Lewis, a licensed cosmetologist since 2011, opened her own salon this spring. Joyola Mei Hair, at 1432 Michigan Ave. in Detroit’s Corktown neighborhood, is the culmination of years of hard work for the 34-year-old Lewis. The salon specializes in servicing clients who have wavy, curly, coily and tight hair textures.
“I’ve been doing hair since 2006,” said Lewis, who previously worked in government, including at the state House of Representatives and in Detroit’s District 7. “This is something I’ve wanted for a while, though.”
Lewis is a Round 18 Motor City Match $25,000 cash grant awardee. She started her business with $100,000 in loans from Michigan Women Forward and ProsperUS Detroit, along with the Motor City Match funds. The salon is one of at least 15 Black woman-owned businesses set to open in Detroit this year, the city said in a news release.
Lewis said she made the push to open her salon a year ago after a two-year run at an Ulta beauty store location. As a top earner for her district, Lewis believed she maxed out her potential as an Ulta stylist.
“I quickly outgrew it,” she said. “There were no more pay raises, no career development or other opportunities for stylists.”
Her clientèle outgrew Ulta, too, Lewis said. Even though the country remained in the midst of the coronavirus pandemic, she saw spring 2021 as the right time to make her move.
That move has brought her to run an 1,100-square-foot salon with space for six stylists.Joyola Mei Hair uses clean, sustainable, vegan-friendly products and Lewis said she’s also conscious of some allergies customers may have to certain products.
“Beauty doesn’t have to be wasteful,” Lewis said. “You don’t have to throw away the products, tools or hair you use. That can all be recycled. We do our best to be thoughtful of the brands we bring into the salon, too, making sure they all have ethical practices.”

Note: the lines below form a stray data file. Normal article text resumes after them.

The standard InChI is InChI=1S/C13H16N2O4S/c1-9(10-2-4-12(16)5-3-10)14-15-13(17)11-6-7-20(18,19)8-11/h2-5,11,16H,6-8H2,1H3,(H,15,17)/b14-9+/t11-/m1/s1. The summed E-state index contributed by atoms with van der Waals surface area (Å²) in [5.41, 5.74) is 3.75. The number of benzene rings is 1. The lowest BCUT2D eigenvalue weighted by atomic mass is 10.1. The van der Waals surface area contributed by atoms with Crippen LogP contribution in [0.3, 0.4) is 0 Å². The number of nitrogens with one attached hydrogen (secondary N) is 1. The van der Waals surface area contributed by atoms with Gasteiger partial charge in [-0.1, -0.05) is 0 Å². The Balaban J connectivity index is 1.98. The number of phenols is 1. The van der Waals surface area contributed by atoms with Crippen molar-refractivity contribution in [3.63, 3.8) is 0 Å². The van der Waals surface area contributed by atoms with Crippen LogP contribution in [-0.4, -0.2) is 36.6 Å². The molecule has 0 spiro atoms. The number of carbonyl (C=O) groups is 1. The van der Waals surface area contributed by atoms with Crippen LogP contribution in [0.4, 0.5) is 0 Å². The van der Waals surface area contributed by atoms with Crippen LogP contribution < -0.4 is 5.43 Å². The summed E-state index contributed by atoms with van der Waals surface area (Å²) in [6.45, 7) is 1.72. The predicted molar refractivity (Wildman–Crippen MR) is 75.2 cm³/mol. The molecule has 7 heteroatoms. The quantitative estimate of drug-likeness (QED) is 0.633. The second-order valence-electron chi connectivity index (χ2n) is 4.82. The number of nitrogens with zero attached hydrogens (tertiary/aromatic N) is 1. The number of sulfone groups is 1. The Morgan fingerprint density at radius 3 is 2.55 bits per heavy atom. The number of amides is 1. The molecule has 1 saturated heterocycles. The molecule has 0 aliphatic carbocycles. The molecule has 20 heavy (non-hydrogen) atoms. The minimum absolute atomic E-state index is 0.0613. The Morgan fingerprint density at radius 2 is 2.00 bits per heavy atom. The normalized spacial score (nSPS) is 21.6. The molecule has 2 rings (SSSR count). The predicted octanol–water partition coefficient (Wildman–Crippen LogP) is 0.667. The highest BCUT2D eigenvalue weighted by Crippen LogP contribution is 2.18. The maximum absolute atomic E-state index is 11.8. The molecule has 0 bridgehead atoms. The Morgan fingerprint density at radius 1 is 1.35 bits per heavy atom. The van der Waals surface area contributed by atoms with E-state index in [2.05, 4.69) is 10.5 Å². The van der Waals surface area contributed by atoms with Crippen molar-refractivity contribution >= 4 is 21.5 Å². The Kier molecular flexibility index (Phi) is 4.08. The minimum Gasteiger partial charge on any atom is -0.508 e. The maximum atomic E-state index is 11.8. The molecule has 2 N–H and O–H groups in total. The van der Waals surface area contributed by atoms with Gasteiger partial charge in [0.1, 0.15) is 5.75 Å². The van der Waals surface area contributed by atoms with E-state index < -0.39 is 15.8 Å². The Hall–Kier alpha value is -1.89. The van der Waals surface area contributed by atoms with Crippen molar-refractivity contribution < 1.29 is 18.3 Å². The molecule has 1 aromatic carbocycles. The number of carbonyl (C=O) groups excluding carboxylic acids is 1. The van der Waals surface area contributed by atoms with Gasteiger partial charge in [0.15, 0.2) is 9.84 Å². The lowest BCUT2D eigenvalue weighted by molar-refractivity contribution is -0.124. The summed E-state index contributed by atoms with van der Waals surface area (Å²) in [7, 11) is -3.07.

Lewis is thankful for the ethics of the various groups she’s received assistance from. The entrepreneur is aware of the impact groups like Michigan Women Forward and Motor City Match can have.
“This is going to allow me to give back, build a legacy and become financially independent. That’s huge,” Lewis said. “All of those organizations work together. It’s a wonderful ecosystem where anybody who can help you will work to make sure you’re successful.”
Through 19 rounds, Motor City Match has distributed $9.1 million in grants for startups and new businesses in Detroit. Motor City Match and the Detroit Economic Growth Corp. said they have aided more than 1,400 businesses and since 2015 have helped facilitate the opening of more than 130 businesses. Applications for Round 20 are open through Friday
Lewis is excited about the prospects of her new business.
“I’m still taking everything in. I’ve cried so many tears,” she said. “My mind is blown at how this has taken off. I’m grateful to be in this position. I wake up, get to do what I enjoy, and make people feel good about themselves.”